Are psych drugs overused at VA nursing homes?

U. PITTSBURGH (US) — More than one in four older veterans that live in VA nursing homes take antipsychotic medications, and more than 40 percent of them have no documented evidence-based reason for doing so.

Similar rates have been found in non-Veterans Association (VA) nursing homes, according to a recent study published in the journal Medical Care.

“Our study adds to the growing evidence base that antipsychotics have been overused in nursing homes, and the VA is not immune to this problem,” says Walid Gellad, assistant professor in the department of health policy and management at the University of Pittsburgh.

“Behavioral symptoms in dementia patients are difficult to treat, and, in most cases, nursing home staff are doing what they can to keep patients comfortable and safe. We have to find better ways to do this, though.”


Antipsychotics have limited efficacy in alleviating behavioral problems in dementia patients, and several studies associate their use with an increased risk of mortality.

“The VA already is undertaking several initiatives to address the use of antipsychotics in VA nursing homes, including increasing the availability and integration of psychologist services and piloting behavioral modification programs, such as the Staff Training in Assisted Living Residences in VA (STAR-VA) program,” says Gellad, who is also a core faculty member with the VA Center for Health Equity Research and Promotion and a primary care physician in the VA Pittsburgh Healthcare System.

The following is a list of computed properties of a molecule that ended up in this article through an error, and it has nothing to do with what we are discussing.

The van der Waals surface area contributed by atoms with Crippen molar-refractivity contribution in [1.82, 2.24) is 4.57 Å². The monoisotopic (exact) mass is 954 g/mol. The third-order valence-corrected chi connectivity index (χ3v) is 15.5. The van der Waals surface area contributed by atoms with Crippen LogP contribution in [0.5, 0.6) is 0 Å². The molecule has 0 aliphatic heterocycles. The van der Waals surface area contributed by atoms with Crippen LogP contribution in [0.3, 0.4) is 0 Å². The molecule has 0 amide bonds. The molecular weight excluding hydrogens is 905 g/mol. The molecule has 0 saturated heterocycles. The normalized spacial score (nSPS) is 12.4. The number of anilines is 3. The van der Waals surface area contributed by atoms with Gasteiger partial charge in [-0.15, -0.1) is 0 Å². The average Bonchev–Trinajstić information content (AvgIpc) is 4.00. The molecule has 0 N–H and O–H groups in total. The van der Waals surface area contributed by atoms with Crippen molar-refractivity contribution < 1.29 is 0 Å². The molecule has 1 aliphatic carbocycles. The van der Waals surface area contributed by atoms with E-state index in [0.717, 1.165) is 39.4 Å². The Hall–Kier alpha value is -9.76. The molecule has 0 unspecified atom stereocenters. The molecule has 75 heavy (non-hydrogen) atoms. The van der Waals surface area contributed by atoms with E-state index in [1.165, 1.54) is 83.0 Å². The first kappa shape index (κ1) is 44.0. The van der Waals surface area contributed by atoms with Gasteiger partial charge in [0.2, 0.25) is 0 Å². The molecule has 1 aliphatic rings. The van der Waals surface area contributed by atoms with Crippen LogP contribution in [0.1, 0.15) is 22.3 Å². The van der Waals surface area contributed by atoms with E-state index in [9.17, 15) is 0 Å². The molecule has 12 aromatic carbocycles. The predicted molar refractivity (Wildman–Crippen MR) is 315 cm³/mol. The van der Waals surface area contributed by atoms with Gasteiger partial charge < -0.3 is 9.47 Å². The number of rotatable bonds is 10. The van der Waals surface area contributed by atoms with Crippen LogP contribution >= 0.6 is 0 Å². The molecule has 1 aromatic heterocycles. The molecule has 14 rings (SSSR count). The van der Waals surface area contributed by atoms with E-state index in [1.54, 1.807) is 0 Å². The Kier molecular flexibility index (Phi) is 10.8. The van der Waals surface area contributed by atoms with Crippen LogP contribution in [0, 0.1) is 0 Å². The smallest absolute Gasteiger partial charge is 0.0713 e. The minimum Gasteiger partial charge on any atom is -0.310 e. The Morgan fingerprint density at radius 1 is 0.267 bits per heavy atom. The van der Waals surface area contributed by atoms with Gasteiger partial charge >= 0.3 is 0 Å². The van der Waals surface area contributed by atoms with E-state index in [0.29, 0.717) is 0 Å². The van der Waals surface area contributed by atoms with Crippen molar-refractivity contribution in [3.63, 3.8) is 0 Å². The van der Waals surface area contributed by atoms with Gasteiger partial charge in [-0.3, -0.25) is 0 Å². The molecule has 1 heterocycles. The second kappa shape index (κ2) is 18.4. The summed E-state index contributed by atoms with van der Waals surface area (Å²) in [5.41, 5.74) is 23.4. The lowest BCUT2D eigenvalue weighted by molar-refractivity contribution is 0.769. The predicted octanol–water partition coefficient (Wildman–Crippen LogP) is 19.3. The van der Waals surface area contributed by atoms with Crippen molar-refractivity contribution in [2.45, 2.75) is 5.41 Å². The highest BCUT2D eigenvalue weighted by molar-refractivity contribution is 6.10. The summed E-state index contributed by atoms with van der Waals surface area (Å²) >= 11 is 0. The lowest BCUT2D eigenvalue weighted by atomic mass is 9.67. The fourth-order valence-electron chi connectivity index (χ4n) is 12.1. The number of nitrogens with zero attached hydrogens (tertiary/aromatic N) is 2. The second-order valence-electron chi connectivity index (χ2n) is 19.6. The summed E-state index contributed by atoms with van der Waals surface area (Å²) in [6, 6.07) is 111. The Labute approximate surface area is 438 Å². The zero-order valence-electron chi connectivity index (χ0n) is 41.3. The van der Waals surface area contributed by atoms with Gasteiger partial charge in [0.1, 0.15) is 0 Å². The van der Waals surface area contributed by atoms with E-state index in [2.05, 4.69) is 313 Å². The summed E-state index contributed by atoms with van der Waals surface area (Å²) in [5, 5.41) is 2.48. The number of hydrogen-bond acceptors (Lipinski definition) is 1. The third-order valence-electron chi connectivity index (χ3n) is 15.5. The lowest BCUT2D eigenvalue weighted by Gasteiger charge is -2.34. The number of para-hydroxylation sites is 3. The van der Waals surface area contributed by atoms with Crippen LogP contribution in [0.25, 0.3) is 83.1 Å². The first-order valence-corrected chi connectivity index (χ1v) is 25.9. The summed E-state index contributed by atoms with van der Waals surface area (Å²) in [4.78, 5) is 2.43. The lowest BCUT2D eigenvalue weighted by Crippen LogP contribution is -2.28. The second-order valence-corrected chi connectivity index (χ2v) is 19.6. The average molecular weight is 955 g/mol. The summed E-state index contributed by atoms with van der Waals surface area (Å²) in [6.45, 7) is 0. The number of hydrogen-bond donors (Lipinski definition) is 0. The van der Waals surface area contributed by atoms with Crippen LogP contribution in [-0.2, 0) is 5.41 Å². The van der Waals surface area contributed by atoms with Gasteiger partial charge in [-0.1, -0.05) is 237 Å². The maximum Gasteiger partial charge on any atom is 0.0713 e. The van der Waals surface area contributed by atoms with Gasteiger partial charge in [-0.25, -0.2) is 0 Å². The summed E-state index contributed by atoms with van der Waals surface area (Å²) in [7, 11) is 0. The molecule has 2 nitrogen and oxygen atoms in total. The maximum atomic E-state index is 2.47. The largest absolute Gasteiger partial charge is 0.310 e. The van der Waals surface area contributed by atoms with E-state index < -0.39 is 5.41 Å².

For the study, Gellad and colleagues collected data on all veterans age 65 and older who were admitted for 90 or more days to one of the 133 VA Community Living Centers between January 2004 and June 2005, the most recent years for which data could be collected for the study.

Of the resulting 3,692 veterans, 948—or 25.7 percent—received an antipsychotic. Among that group, 59.3 percent had an evidenced-based reason for use. The FDA has approved antipsychotics for use in treating psychiatric diagnoses, such as schizophrenia, bipolar disorder, and Tourette syndrome.

Veterans residing in Alzheimer’s or dementia special care units had 66 percent greater odds of receiving an antipsychotic, and residents with aggressive behavior had nearly three times greater odds of receiving an antipsychotic medication. Among those residents with dementia, veterans with no evidence of psychosis for which an antipsychotic would be appropriate were just as likely to receive an antipsychotic as those with documented psychosis.

“We couldn’t determine if clinicians are using antipsychotics in residents with dementia without considering the risks, or whether they are considering the risks but have determined that the behavioral symptoms are sufficiently problematic that the potential benefits outweigh the risks of therapy,” Gellad says.

“The VA is supporting efforts for better documentation in patients’ medical records of the risk versus benefit discussions regarding the use of these antipsychotics.”

Residents receiving multiple medications of any type, particularly those receiving antidepressants, were more likely to receive antipsychotics.

The FDA issued a warning in 2005 for the atypical antipsychotics, emphasizing their association with increased mortality when used for behavioral disorders in elderly residents with dementia. The warning was extended to all antipsychotics in 2008.

“Our data was collected prior to these warnings, so we cannot draw conclusions about whether they make a difference in current practices,” says Gellad. “However, despite the lack of an FDA warning at the time that the data for our study was collected, reports had already appeared in print about the risks of these drugs.”

The research was funded by the supported by the National Institute of Aging, the National Institute of Mental Health, National Institute of Nursing, and Agency for Healthcare Research and Quality.

Source: University of Pittsburgh